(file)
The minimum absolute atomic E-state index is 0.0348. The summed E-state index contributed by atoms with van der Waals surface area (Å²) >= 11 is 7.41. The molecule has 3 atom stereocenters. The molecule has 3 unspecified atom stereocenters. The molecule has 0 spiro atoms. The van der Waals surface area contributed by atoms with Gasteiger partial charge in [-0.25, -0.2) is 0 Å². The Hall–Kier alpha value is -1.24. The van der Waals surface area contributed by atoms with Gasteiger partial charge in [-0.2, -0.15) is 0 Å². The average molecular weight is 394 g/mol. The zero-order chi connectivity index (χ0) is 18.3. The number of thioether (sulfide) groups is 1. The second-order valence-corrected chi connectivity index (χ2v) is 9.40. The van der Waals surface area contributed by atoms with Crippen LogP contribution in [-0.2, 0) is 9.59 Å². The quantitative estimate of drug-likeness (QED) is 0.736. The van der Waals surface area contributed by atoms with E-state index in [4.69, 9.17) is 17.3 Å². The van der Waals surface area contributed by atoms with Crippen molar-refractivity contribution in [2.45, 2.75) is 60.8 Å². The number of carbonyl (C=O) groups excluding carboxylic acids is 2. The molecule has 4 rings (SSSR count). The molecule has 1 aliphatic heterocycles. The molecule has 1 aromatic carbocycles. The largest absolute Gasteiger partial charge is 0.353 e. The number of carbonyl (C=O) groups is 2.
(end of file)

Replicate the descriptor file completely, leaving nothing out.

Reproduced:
The minimum absolute atomic E-state index is 0.0348. The summed E-state index contributed by atoms with van der Waals surface area (Å²) >= 11 is 7.41. The molecule has 3 atom stereocenters. The molecule has 3 unspecified atom stereocenters. The molecule has 0 spiro atoms. The van der Waals surface area contributed by atoms with Gasteiger partial charge in [-0.25, -0.2) is 0 Å². The Hall–Kier alpha value is -1.24. The van der Waals surface area contributed by atoms with Gasteiger partial charge in [-0.2, -0.15) is 0 Å². The average molecular weight is 394 g/mol. The zero-order chi connectivity index (χ0) is 18.3. The number of thioether (sulfide) groups is 1. The second-order valence-corrected chi connectivity index (χ2v) is 9.40. The van der Waals surface area contributed by atoms with Crippen LogP contribution in [-0.2, 0) is 9.59 Å². The quantitative estimate of drug-likeness (QED) is 0.736. The van der Waals surface area contributed by atoms with E-state index in [4.69, 9.17) is 17.3 Å². The van der Waals surface area contributed by atoms with Crippen molar-refractivity contribution in [2.45, 2.75) is 60.8 Å². The number of carbonyl (C=O) groups excluding carboxylic acids is 2. The molecule has 4 rings (SSSR count). The molecule has 1 aliphatic heterocycles. The molecule has 1 aromatic carbocycles. The largest absolute Gasteiger partial charge is 0.353 e. The number of carbonyl (C=O) groups is 2.